Love v. Astrue

Filing 11

ORDER Affirming ALJ's Decision. Signed on 2/7/12 by District Judge Greg Kays. (Francis, Alexandra)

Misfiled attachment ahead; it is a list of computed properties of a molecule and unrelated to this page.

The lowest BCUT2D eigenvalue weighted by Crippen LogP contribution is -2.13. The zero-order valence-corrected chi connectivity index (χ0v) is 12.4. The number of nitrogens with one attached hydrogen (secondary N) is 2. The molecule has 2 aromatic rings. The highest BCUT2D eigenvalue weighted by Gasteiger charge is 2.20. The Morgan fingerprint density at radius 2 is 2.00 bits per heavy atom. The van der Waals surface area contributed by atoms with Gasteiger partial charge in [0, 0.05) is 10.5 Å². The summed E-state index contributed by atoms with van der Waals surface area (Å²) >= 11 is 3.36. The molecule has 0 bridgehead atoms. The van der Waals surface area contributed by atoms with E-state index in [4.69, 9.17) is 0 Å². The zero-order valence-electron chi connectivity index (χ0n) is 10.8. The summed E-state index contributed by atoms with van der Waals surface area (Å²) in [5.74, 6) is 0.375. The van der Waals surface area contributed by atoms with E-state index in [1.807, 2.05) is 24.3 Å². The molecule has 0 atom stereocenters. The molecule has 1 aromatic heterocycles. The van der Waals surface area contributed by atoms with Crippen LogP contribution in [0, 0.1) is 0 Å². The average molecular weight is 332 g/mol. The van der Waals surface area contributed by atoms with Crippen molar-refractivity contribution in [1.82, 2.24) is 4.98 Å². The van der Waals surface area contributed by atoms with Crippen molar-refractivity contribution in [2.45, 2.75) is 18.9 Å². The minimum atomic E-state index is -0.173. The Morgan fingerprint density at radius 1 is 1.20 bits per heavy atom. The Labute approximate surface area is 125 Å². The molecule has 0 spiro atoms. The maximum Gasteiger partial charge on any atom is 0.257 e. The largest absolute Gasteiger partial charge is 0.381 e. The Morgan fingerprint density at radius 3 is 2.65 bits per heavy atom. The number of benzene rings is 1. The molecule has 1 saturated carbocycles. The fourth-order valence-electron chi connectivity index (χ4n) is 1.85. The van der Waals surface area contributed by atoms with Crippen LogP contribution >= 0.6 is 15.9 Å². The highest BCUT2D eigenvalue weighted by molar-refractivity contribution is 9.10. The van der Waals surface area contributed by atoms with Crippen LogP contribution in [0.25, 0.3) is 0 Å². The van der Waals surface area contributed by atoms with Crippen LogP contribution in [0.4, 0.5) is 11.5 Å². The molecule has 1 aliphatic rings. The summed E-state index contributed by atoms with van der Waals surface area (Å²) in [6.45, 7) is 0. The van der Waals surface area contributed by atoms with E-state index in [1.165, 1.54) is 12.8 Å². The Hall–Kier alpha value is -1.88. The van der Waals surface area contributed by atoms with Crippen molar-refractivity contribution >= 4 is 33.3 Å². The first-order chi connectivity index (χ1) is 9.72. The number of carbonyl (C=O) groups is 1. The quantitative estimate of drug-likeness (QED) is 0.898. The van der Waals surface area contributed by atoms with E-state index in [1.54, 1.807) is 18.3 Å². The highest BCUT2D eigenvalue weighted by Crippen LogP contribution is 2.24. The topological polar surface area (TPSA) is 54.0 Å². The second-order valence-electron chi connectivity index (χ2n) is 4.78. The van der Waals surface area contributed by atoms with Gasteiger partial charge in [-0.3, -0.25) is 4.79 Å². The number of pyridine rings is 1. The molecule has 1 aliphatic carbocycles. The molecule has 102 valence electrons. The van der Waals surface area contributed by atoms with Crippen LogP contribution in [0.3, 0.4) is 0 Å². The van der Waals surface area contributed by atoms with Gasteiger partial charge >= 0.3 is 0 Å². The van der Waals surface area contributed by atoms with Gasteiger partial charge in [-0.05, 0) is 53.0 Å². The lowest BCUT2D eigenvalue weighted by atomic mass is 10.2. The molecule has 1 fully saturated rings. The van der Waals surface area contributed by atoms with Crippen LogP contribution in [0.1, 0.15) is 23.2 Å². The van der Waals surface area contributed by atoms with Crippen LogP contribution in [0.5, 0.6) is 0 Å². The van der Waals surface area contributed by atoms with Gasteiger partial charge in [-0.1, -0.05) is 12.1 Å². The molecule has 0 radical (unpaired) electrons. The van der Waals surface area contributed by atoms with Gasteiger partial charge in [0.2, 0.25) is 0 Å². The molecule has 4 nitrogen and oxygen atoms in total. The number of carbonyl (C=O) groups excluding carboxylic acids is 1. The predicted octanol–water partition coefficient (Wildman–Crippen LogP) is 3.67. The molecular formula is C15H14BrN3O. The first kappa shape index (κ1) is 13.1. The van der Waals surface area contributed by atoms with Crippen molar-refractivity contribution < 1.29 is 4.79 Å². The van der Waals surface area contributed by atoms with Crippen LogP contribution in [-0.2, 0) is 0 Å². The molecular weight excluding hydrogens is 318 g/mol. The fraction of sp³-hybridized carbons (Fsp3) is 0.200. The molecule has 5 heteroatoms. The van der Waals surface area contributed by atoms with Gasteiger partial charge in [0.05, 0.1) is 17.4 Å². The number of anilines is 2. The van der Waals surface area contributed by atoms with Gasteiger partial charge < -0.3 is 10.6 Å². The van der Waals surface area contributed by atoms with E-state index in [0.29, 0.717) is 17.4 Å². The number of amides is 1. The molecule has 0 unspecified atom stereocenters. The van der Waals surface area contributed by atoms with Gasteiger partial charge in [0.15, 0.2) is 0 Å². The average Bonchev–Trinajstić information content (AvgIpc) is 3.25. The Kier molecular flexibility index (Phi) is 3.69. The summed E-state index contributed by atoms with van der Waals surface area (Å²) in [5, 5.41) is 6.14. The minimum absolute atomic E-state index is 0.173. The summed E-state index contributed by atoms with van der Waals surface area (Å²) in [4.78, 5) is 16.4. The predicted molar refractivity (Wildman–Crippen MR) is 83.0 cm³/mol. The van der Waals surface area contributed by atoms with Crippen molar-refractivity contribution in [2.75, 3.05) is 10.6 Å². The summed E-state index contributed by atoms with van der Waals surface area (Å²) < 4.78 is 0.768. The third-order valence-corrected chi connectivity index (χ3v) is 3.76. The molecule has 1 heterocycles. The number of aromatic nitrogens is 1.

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IN THE UNITED STATES DISTRICT COURT FOR THE WESTERN DISTRICT OF MISSOURI WESTERN DIVISION JOHN ALLEN LOVE, Plaintiff, v. MICHAEL J. ASTRUE, Commissioner of Social Security, Defendant. ) ) ) ) ) ) ) ) ) ) No. 10-1279-CV-W-DGK-SSA ORDER AFFIRMING ALJ’S DECISION Plaintiff John Allen Love seeks judicial review of the Commissioner’s denial of his application for supplemental security income (“SSI”) benefits under Title XVI of the Social Security Act, 42 U.S.C. §§ 1381, et seq. Plaintiff has exhausted all administrative remedies, and judicial review is now appropriate under 42 U.S.C. § 1383(c)(3). Plaintiff filed his application for SSI on March 6, 2007 alleging that he became disabled as of September 1, 1993 due to bipolar disorder, diabetes, and a back impairment. R. at 9, 99, 119. After independent review of the record, carefully considering the arguments set forth by the parties, the Court finds the Commissioner’s decision denying SSI benefits is supported by substantial evidence on the record as a whole. The Commissioner’s decision is AFFIRMED. Procedural and Factual Background The complete facts and arguments are presented in the parties’ briefs and are repeated here only to the extent necessary. Standard of Review A federal court’s review of the Commissioner of Social Security’s decision to deny disability benefits is limited to determining whether the Commissioner’s findings are consistent 1 with the Social Security Act, the relevant case law, and the regulations, and whether they are supported by substantial evidence on the record as a whole. 42 U.S.C. § 405(g); McKinney v. Apfel, 228 F.3d 860, 863 (8th Cir. 2000). Substantial evidence is less than a preponderance, but it is “enough that a reasonable mind would find it adequate to support the ALJ’s decision.” Id. In making this determination, the court considers evidence that detracts from the Commissioner’s decision as well as evidence that supports it. Id. If substantial evidence in the record supports the Commissioner’s decision, the court may not reverse because substantial evidence in the records supports a contrary result or because the court may have decided the case differently. Id. Discussion To establish entitlement to benefits, Plaintiff must show that he is unable to engage in any substantial gainful activity by reason of a medically determinable impairment that has lasted or can be expected to last for a continuous period of no less than 12 months. 42 U.S.C. §§ 423(d) and 1382(a)(3)(A). To determine a claimant’s eligibility for SSI, the Commissioner employs a five-step evaluation process.1 See 20 C.F.R. §§ 404.1520(a) and 416.920(a). In the instant case, the administrative law judge (“ALJ”) found Plaintiff’s credible impairments limited him to a range of light work including bench assembler, electronic 1 There is a five-step process for determining eligibility. If the fact-finder determines at any step of the evaluation process that the claimant is or is not disabled, the inquiry does not continue. The applicant bears the burden of showing he is disabled from steps one through four of the process. King v. Astrue, 564 F.3d 978, 979 n.2 (8th Cir. 2009). At step five, the burden shifts to the Commissioner to show that there are other jobs in the economy that the claimant can perform. Id. The steps proceed as follows: First, the Commissioner determines if the applicant is currently engaged in substantial gainful activity. If so, the applicant is not disabled; if not, the inquiry continues. At step two, the Commissioner determines if the applicant has a “severe medically determinable physical or mental impairment” or a combination of impairments that has lasted or is expected to last for a continuous 12-month period. If not, the applicant is not disabled; if so, the inquiry continues. At step three, the Commissioner considers whether the impairment or combination of impairments meets the criteria of any impairment listed in Appendix 1 of 20 C.F.R. § 404.1520. If so, the applicant is considered disabled; if not, the inquiry continues. At step four, the Commissioner considers if the applicant’s residual functional capacity allows the applicant to perform past relevant work. If so, the applicant is not disabled; if not, the inquiry continues. At step five, the Commissioner considers whether, in light of the applicant’s residual functional capacity, age, education and work experience, the applicant can perform any other kind of work. 20 C.F.R. § 404.1520(a)(4)(i)-(v) (2009); King, 564 F.3d at 979 n.2. 2 assembler, and optical goods assembler. Plaintiff argues: (1) the ALJ erred in finding that Plaintiff did not have a severe mental impairment; (2) the ALJ improperly assessed his residual functional capacity (“RFC”), failing to consider all relevant evidence of record; and (3) the ALJ’s reliance on the vocational expert’s (“VE”) testimony is not supported by substantial evidence on the record. A. Substantial evidence on the record supports the ALJ’s finding that Plaintiff did not have a severe mental impairment. The ALJ found that Love’s insulin dependent diabetes was a severe impairment. He also noted that the record contained evidence of depression but that it was not a severe impairment because there was “no evidence of consistent, ongoing treatment and evaluation.” R. at 11. Plaintiff argues that this finding is not supported by the record. In particular, Love alleges that the record reveals a “long history of mental health treatment, even before Love applied for disability” (Doc. 9). The Court finds that substantial evidence supports the ALJ’s finding that Love did not have a severe mental impairment. In order to meet the threshold severity requirement at step two, a claimant must show (1) he has an impairment or combination of impairments which (2) significantly limits his physical or mental ability to perform basic work activities2 without regard to age, education, or work experience. 20 C.F.R. §§ 404.1520(c), 404.1521(a). As the 8th Circuit has observed, “Severity is not an onerous requirement for the claimant to meet, but it is also not a toothless standard, and we have upheld on numerous occasions the Commissioner’s 2 Basic work activities include physical functions such as walking, sitting, and lifting; mental functions such as understanding, performing, and remembering simple instructions; using judgment; and dealing with changes in a routine work situation. 20 C.F.R. § 404.1521(b). 3 finding that a claimant failed to make this showing.” Kirby v. Astrue, 500 F.3d 705, 708 (8th Cir. 2007) (internal citation omitted). Plaintiff cites to numerous records, prior to the relevant time period, to support his claim that his mental impairment was severe. Plaintiff notes, for example, that he “previously received SSI as a child for bipolar disorder” and that in May 2003, he was diagnosed with “major depression, recurrent; and learning disability” (Doc. 9, p. 14). However, after evaluating the record as a whole, the ALJ determined that Plaintiff’s alleged mental impairments during the relevant period were not severe. In making this determination, the ALJ relied on evidence showing that Plaintiff’s symptoms were either controlled by medication or that he refused medical treatment for his alleged limitations. R. at 11. After Plaintiff applied for SSI in March 2007, he received treatment from Tri-County Mental Health Services in May 2007, June 2007, and October 2007 for reported paranoia and hallucinations. R. at 422-23, 428. The record reveals that he was not taking medication at this time. R. at 382. After receiving and beginning prescription medication in May 2007, Dr. Purohit noted that Plaintiff appeared more alert, oriented, and calmer. R. at 409. Plaintiff also denied hallucinations, and Dr. Purohit noted that his insight and judgment was improving. Id. When Plaintiff returned to prison in December 2007, he indicated that his medications were helpful and controlling his symptoms. R. at 792, 795. If an impairment can be controlled with medication, it is not considered disabling. Brace v. Astrue, 578 F.3d 882, 885 (8th Cir. 2009). Although Plaintiff may have exhibited a severe mental impairment prior to March 2007, substantial evidence of record supports the ALJ’s conclusion that Plaintiff showed improvement with medication during the relevant time such that his mental limitations were not disabling. 4 Plaintiff also argues that the ALJ improperly considered his non-compliance with treatment in finding that his mental impairment was not severe. The record is replete with evidence that Plaintiff did not regularly take his prescribed medicines for his mental impairments. R. at 516, 518-24, 526-29, 533-55, 558-75, 577-81, 585-93, 596-602, 605-06. Plaintiff, however, argues that a mentally ill claimant’s non-compliance with a medical regime cannot be held against him for purposes of determining disability. Pate-Fires v. Astrue, 564 F.3d 935, 945-47(8th Cir. 2009). While the Eighth Circuit in Pate-Fires suggested that non- compliance with medication can be justified, it has since clarified its position holding that noncompliance by mentally ill claimants will only be justified when there is some evidence linking the mental illness to the repeated non-compliance. Wildman v. Astrue, 596 F.3d 959, 966 (8th Cir. 2010). Here, the record contains no evidence that Plaintiff’s non-compliance is attributable to his mental impairments. In fact, the record shows that Plaintiff understood that his improvement was related to the continued use of prescription medications. R. at 792, 795. Plaintiff’s position is further undermined by his admission that he became compliant with his diabetes medication after the consequences of non-compliance were explained to him. (Doc. 14, p. 21). Thus, Plaintiff’s ability to understand the consequences of non-compliance and the benefits of compliance make this case distinguishable from Pate-Fires. Plaintiff also argues that the ALJ failed to consider his GAF score of 45-50 in determining that his mental impairment was non-severe. However, no direct comparison can be made between GAF scores and the degree of an individual’s work-related limitation for Social Security purposes. The Social Security regulations and the case law do not require an ALJ to determine the extent of an individual’s mental impairment based solely on GAF score. In fact, 5 the Commissioner “has declined to endorse the GAF score for ‘use in the Social Security and [Supplemental Security Income] disability programs,’ and has indicated that GAF scores have no ‘direct correlation to the severity requirements of the mental disorders listings.’” Wind v. Barnhart, 133 Fed. Appx. 684, 692 n.5 (11th Cir. 2005) (quoting 65 Fed. Reg. 50746, 50764-65 (Aug. 21, 2000)). Plaintiff further cites to Dr. Purohit’s assessment of Plaintiff as having mild to moderate mental retardation, arguing that the ALJ failed in developing the record regarding Plaintiff’s possible borderline intellectual functioning. However, Dr. Purohit never performed any intellectual testing on Plaintiff and rather based his assessment on Plaintiff’s self-reports and observation. R. at 423. Additionally, no other doctors have suggested that Plaintiff has any intellectual limitations, and his daily activities, including driving and working to obtain a G.E.D., do not support this finding. R. at 21-23, 33, 158, 170-71, 173, 178-79, 182-85, 187-89, 193, 794. In fact, Plaintiff’s argument regarding an intellectual disability ignores the medical opinions of the state agency medical consultants, Elissa Lewis, Ph.D., and Richard Kaspar, Ph.D., who reviewed the record and found on May 2007 and January 2009 respectively that Plaintiff did not have a severe mental impairment. These individuals based their decision on Plaintiff’s entire record, including Dr. Purohit’s assessment and Plaintiff’s GAF score. Finally, when the ALJ asked Plaintiff’s attorney if there was any additional information necessary for the record, he did not provide any information regarding Plaintiff’s intellectual limitation. Accordingly, the Court finds the ALJ’s determination that Plaintiff’s mental impairment is not severe is supported by substantial evidence on the record. B. The ALJ properly assessed Plaintiff’s RFC. 6 After reviewing the record as a whole and incorporating all impairments and restrictions that he found credible, the ALJ determined that Plaintiff has the RFC to perform a light range of work as defined in 20 C.F.R. § 416.967(b) with restrictions for sitting and standing for only one hour at a time and no more than six hours in a day. R. at 12. The ALJ further restricted Plaintiff from climbing ladders and scaffolds and working at unprotected heights or in environments with extreme heat or cold. Id. Plaintiff argues that the ALJ’s determination of his RFC is not based upon all of the relevant evidence, specifically Plaintiff’s self-reports concerning the intensity, persistence, and limiting effects of his symptoms. Plaintiff also maintains that the medical record, including evidence that he suffers from PTSD, mild to moderate mental retardation, diabetes, and low blood sugar, supports a more restrictive RFC. In determining a claimant’s RFC, the ALJ must base his decision on all the relevant evidence, including the medical records, observations of treating physicians and others, and an individual’s own description of his limitations. McCoy v. Astrue, 648 F.3d 605, 614 (8th Cir. 2011). “It is the claimant’s burden, and not the Social Security Commissioner’s burden, to prove the claimant’s RFC.” Pearsall v. Massanari, 274 F.3d 1211, 1217 (8th Cir. 2001) (citing Anderson v. Shalala, 51 F.3d 777, 779 (8th Cir. 1995)). Furthermore, the RFC should take into account only those limitations the ALJ finds credible. Tindell v. Barnhart, 444 F.3d 1002, 1007 (8th Cir. 2006). The Court finds the ALJ’s RFC determination supported by substantial record evidence. The ALJ properly considered Plaintiff’s subjective complaints of pain in light of the framework set forth in Polaski v. Heckler. 739 F.2d 1320 (8th Cir. 1984) (requiring the ALJ to consider (1) the claimant’s daily activities; (2) the duration, frequency, and intensity of pain; (3) dosage, effectiveness, and side effects of medication; (4) precipitating and aggravating factors; and (5) 7 functional restrictions). In addition, the ALJ properly discounted Plaintiff’s allegations of pain because they were inconsistent with the record as a whole, including his non-compliance with prescribed treatment, his refusal to take medication, and his poor work history. For example, although Plaintiff claims that his refusal to take medication was because of side effects, a review of the record shows that Plaintiff denied side effects from his medication. R. at 389, 409. Additionally, although Plaintiff told his doctor that he did not know how to check his blood sugar levels, the record, and his own testimony at hearing show that he did monitor his own blood levels. R. at 27, 201, 248, 307, 382. Furthermore, Plaintiff has never held a job and has been incarcerated on and off since 1996 for crimes of forgery and stealing. Thus, the ALJ properly took all of these considerations into account in discounting Plaintiff’s credibility and determining that he lacked motivation for long-term, permanent employment. Finally, Plaintiff argues that the ALJ failed to consider his obesity in accordance with Social Security Ruling 02-1p which provides that obesity “remains a medically determinable impairment.” However, while SSR 02-1p recognizes the potential severity of obesity, it does not dictate that every obese individual has a severe impairment. In fact, the Eighth Circuit has recognized that obesity may not rise to the level of a severe impairment where doctors decline to impose work-related restrictions because of it. See Forte v. Barnhart, 377 F.3d 892, 896 (8th Cir. 2004). Although Plaintiff’s medical records show that Plaintiff was obese, no doctor imposed work-related restrictions on him due to this condition. Furthermore, Dr. Hughes, a state agency medical consultant who reviewed Plaintiff’s records, noted Plaintiff’s weight and concluded that he did not have a severe physical impairment. Contrary to Dr. Hughes’ opinion, the ALJ still limited Plaintiff to a light range of work. As such, the ALJ properly considered and formulated Plaintiff’s RFC with his weight in mind. 8 Thus, the Court upholds the ALJ’s determination of Plaintiff’s RFC, finding that the ALJ’s determination was based on substantial evidence of record and properly included only Plaintiff’s credible limitations. Wildman, 596 F.3d at 966. C. The ALJ properly determined that Plaintiff retained the RFC to perform work as it exists in significant numbers in the national economy. Plaintiff’s final argument is that the hypothetical the ALJ relayed to the vocational expert (“VE”) did not accurately depict all of Plaintiff’s impairments. In the hypothetical posed to the VE, the ALJ assumed an individual who could: lift and carry 20 pounds occasionally and 10 pounds frequently; sit, stand, or walk for only one hour at a time and for no more than six hours in a work day; and not climb ladders, scaffolds or work at unprotected heights or extreme temperatures of cold or heat. The VE responded that an individual with these limitations could perform jobs such as bench assembler, electronics assembler, or optical goods assembler. The ALJ did not, however, include any limitations based on by Love’s mental impairments. When asked by Plaintiff’s attorney whether an individual with the ALJ’s stated limitations and a mental impairment hindering up to 1/3 of his concentration would be able to find work that exists in significant number in the economy, the VE testified that no work would be available. Plaintiff argues that the ALJ’s failure to inquire about the effect of Plaintiff’s mental impairments is reversible error. See Brachtel v. Apfel, 132 F.3d 417, 421 (8th Cir. 1997). The Court finds this determination without error. As previously discussed, the ALJ properly determined Plaintiff’s RFC. He then used that RFC to formulate a hypothetical question to the VE. He thereafter relied on the VE’s testimony in finding that Plaintiff could perform work as it exists in the national economy. Thus, because the ALJ properly considered Plaintiff’s credibility and incorporated all limitations he found credible in the hypothetical question he posed to the vocational expert, the ALJ properly relied on the vocational expert’s 9 testimony in determining that Plaintiff was not disabled. Nelson v. Sullivan, 946 F.2d 1314, 1317 (8th Cir. 1991). Conclusion After careful examination of the record as a whole, the Court finds the Commissioner’s determination is supported by substantial evidence on the record. Accordingly, the Commissioner’s decision is AFFIRMED. IT IS SO ORDERED. Date: February 7, 2012 /s/ Greg Kays GREG KAYS, JUDGE UNITED STATES DISTRICT COURT 10